Aortic stent and renal autotransplantation for the management of renovascular hypertension with Takayasu’s arteritis: report of a case
ABSTRACT Takayasu's arteritis (TA) is a rare inflammatory disease affecting the aorta and its major branches. In patients with TA, middle aortic syndrome with aortic and renal artery involvement causes severe hypertension that does not respond well to medical therapy. Currently, the optimal therapeutic options have not been established, and the reported results of different treatments vary widely. We herein present a case of middle aortic syndrome with renovascular hypertension caused by TA in a 12-year-old male treated by an aortic stent and renal autotransplantation as a two-staged procedure.
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ABSTRACT: This study was undertaken to define the long-term effects of renal revascularization on blood pressure, and renal and cardiac function in patients with Takayasu arteritis-induced renal artery stenosis (TARAS). Twenty-seven patients (25 women; mean age, 27 years) with TARAS underwent intervention. Primary, primary assisted, and secondary patency rates were determined, and the late effects on blood pressure, renal and cardiac function, and survival were analyzed. All patients had hypertension (mean blood pressure, 167/99 mm Hg; 2.5 antihypertensive medications per patient). Mean estimated glomerular filtration rate in patients not receiving hemodialysis was 76 mL/min, and in five patients serum creatinine concentration was greater than 1.5 mg/dL. Three patients were hemodialysis-dependent, and two had intractable congestive heart failure. Forty interventions were performed, including 32 aortorenal bypass procedures, two repeat implantations, four nephrectomies, and two transluminal angioplasty procedures. Postoperative morbidity was 19%. There were no deaths. During follow-up (mean, 68 months), three graft stenoses, all due to intimal hyperplasia, and three graft occlusions occurred. Two of three graft stenoses were successfully revised. At 1, 3, and 5 years of follow-up, primary patency was 87%, 79%, and 79%, respectively; primary assisted patency was 93%, 89%, 89%, respectively; and secondary patency was 93%, 89%, and 89%, respectively. Intervention resulted in a decrease in blood pressure to a mean of 132/79 mm Hg (P<.0001), and the need for antihypertensive medications was reduced to one per patient (P<.01). Mean glomerular filtration rate increased to 88 mL/min (P<.005), and two patients no longer required hemodialysis. Congestive heart failure resolved in both patients, and did not recur. There were three deaths during follow-up, with 5-year and 10-year actuarial survival of 96% and 80%, respectively. Renal revascularization to treat TARAS is durable, has a salutary effect on blood pressure, and enhances long-term renal and cardiac function. This response establishes renal revascularization as a successful and durable intervention for TARAS, and a benchmark to which other therapies should be compared.Journal of Vascular Surgery 04/2004; 39(4):749-57. DOI:10.1016/j.jvs.2003.12.022 · 2.98 Impact Factor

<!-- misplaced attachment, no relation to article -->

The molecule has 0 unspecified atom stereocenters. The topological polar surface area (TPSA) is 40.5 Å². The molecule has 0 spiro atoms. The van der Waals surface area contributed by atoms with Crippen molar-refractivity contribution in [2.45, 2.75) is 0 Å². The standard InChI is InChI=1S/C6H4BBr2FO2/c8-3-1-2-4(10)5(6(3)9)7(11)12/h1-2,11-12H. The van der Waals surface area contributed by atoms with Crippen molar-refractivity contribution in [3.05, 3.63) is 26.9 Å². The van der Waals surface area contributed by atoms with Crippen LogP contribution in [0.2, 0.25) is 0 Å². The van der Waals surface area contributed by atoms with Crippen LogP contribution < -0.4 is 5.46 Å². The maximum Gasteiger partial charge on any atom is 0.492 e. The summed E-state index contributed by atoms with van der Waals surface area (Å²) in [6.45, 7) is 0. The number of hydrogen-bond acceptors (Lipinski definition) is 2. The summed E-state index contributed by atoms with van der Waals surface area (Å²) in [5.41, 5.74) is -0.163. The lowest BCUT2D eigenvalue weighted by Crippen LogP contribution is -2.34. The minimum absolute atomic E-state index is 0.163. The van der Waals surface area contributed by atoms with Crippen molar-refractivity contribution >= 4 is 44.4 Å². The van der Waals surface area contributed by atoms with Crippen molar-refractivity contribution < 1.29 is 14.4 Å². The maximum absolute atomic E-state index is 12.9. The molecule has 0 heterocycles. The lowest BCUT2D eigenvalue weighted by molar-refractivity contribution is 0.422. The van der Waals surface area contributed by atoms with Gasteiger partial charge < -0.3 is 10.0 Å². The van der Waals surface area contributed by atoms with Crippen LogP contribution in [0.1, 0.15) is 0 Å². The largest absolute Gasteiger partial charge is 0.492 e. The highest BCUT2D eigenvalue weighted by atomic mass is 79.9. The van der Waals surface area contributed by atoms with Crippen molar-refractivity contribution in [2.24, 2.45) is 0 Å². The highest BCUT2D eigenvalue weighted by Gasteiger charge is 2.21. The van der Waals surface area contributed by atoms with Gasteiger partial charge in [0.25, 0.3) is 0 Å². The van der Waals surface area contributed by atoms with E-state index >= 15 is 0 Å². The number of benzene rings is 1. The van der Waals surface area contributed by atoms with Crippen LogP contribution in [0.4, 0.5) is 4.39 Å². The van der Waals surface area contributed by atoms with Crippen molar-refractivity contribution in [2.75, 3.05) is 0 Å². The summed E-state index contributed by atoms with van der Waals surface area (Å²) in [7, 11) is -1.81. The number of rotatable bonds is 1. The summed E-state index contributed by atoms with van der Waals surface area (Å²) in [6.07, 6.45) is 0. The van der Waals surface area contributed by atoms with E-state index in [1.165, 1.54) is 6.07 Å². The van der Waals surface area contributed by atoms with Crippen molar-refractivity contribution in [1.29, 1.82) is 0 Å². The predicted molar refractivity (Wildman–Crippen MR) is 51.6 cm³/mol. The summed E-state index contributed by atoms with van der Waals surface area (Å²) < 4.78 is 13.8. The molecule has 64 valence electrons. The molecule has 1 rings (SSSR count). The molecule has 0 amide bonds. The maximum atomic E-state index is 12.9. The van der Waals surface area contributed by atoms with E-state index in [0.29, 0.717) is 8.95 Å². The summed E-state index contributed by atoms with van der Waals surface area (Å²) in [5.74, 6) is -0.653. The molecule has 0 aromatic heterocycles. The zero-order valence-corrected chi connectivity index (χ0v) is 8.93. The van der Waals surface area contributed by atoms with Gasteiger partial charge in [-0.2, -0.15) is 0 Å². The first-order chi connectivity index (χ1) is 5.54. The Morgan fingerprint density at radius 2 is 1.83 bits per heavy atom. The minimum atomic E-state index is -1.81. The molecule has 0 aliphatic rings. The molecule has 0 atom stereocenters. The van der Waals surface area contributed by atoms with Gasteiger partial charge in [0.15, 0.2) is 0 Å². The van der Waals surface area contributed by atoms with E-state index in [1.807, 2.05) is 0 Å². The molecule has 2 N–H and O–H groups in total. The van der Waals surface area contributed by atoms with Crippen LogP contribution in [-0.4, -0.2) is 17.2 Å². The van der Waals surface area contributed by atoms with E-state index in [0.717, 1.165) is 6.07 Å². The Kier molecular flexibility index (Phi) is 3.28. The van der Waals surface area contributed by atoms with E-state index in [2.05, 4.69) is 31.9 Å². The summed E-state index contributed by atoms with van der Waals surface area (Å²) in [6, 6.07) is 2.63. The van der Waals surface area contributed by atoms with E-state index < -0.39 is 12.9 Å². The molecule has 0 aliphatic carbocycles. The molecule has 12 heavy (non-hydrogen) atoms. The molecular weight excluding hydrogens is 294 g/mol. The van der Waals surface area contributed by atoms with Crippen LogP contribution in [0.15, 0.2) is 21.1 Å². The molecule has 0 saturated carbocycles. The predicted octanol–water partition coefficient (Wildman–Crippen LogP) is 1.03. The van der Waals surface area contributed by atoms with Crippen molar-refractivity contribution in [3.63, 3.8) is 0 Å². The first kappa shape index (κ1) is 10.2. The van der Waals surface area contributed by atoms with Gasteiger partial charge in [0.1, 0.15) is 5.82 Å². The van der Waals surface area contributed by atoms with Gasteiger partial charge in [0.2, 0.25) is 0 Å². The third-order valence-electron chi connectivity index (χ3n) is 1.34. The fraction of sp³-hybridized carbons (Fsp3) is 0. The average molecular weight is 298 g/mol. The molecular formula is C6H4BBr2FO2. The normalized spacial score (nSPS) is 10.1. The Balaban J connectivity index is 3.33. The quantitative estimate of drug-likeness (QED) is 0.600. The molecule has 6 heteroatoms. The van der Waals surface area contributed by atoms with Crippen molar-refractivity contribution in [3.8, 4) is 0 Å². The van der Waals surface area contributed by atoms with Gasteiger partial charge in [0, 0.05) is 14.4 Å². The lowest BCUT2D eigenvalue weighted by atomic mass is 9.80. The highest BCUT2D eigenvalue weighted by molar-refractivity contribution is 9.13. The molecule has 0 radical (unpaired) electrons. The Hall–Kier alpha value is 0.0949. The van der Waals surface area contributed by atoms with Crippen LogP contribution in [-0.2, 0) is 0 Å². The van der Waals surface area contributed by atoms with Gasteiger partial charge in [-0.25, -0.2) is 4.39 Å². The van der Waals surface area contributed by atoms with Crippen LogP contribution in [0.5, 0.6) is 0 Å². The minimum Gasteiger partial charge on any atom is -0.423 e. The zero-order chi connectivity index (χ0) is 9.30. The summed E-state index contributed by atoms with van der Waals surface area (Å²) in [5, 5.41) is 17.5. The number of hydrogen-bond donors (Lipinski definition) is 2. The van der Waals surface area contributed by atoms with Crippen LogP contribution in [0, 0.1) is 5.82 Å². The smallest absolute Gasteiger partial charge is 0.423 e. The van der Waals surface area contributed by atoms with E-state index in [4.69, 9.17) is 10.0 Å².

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ABSTRACT: Criteria for the classification of Takayasu arteritis were developed by comparing 63 patients who had this disease with 744 control patients with other forms of vasculitis. Six criteria were selected for the traditional format classification: onset at age less than or equal to 40 years, claudication of an extremity, decreased brachial artery pulse, greater than 10 mm Hg difference in systolic blood pressure between arms, a bruit over the subclavian arteries or the aorta, and arteriographic evidence of narrowing or occlusion of the entire aorta, its primary branches, or large arteries in the proximal upper or lower extremities. The presence of 3 or more of these 6 criteria demonstrated a sensitivity of 90.5% and a specificity of 97.8%. A classification tree also was constructed with 5 of these 6 criteria, omitting claudication of an extremity. The classification tree demonstrated a sensitivity of 92.1% and a specificity of 97.0%.Arthritis & Rheumatology 08/2010; 33(8):1129-34. DOI:10.1002/art.1780330811 · 7.87 Impact Factor
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ABSTRACT: A 13-year-old girl with middle aortic syndrome caused by Takayasu's disease was treated by balloon angioplasty of the right renal artery stenosis and the implantation of 3 stents, 2 in the stenosed thoracic segment and 1 in the abdominal segment of the aorta. Spiral computed tomography one and two years after the stents were inserted showed that the disease had progressed despite treatment with immunosuppressants.Revista Espa de Cardiologia 07/2002; 55(6):682-5. · 3.34 Impact Factor